Orientation Day in Portugal
Bringing Together Dual Degree Ph.D. Students and Alumni
|On October 25, 2014, more than 30 students and alumni of the CMU Portugal Program participated in the annual Orientation Day in Lisbon, Portugal, where the goal was to welcome newly enrolled students and the students arriving in Portugal for the first time. The event allowed students and alumni to get to know the most recent achievements of the community, as well as promote networking moments while enjoying the city.|
Lisbon, the Beautiful
Praça da Figueira, one of Lisbon’s most famous squares, was the meeting point on the morning of October 25. The students then took the tram to one of Lisbon’s most iconic places, the Castelo de São Jorge (São Jorge Castle), which they visited with the help of a tour guide. At the Castelo de São Jorge, a medieval site overlooking the city center and the River Tejo, the visitors were surprised by the amazing view over the city and the capital’s fantastic weather.
In the middle of the visit, it was time for the first introductions and talks: João Claro, national director of CMU Portugal, welcomed the group and Leid Zeinlovic spoke of his experience as a recent dual degree Ph.D. graduate in Technological Change and Entrepreneurship (TCE).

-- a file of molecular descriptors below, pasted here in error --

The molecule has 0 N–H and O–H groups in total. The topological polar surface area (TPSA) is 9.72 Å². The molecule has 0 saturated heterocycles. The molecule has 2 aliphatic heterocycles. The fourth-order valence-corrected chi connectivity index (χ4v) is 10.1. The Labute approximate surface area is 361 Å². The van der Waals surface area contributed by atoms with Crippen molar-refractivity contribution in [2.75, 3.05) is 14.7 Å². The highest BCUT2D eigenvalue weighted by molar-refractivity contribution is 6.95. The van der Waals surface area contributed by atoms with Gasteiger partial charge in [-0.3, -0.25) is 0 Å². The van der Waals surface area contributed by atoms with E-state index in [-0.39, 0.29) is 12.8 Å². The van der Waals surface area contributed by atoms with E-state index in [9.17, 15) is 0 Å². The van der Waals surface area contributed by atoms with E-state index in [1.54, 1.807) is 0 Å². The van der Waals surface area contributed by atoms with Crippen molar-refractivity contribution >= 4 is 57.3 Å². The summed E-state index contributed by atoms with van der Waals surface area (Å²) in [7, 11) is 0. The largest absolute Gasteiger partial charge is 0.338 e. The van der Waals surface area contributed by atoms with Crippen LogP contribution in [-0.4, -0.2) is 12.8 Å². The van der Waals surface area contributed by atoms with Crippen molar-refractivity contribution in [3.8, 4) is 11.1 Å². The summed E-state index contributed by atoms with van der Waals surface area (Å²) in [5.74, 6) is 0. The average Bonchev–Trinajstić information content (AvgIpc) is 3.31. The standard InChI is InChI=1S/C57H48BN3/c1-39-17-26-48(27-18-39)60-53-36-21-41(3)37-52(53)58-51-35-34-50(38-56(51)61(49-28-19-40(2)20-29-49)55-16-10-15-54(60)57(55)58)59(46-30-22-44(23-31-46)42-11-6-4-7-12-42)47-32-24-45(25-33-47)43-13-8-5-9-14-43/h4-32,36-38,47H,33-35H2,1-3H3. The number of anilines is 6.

Later, the group walked to the Museu de Artes Decorativas Portuguesas (Decorative Arts Museum), where they had lunch and afterwards participated in the workshop “CMU Portugal Program: From Graduate Education to Innovation Challenges.”
A Community of Excellence
The workshop started with a presentation by João Claro, who gave an overview of the CMU Portugal Program, as well as some facts and figures. The national director went on to describe the various initiatives that the CMU Portugal Program is currently promoting, including the Entrepreneurial Research Initiatives (ERIs) and inRes – a very early stage acceleration program, as well as other programs for students and faculty, such as the Undergraduate Internships Program (UIP), the dual degree Ph.D. and the Faculty Exchange Program, respectively. According to João Claro, at this stage the Program aims to strengthen the collaboration with industry and build a formal industry affiliates program, while engaging with companies involved in the Program.
|The CMU Portugal Program community has over than 550 young and senior researchers from all over the world, who together contribute to the Program’s mission of creating new knowledge in key focused areas of ICT by means of cutting edge research, world-class graduate education and a close connection with the Portuguese industry, aiming at placing Portugal at the forefront of Science and Innovation.|
Sara Brandão, executive director of the CMU Portugal Program, spoke about student matters, including administrative and visa-related information that students need to be aware of when they become part of the Program.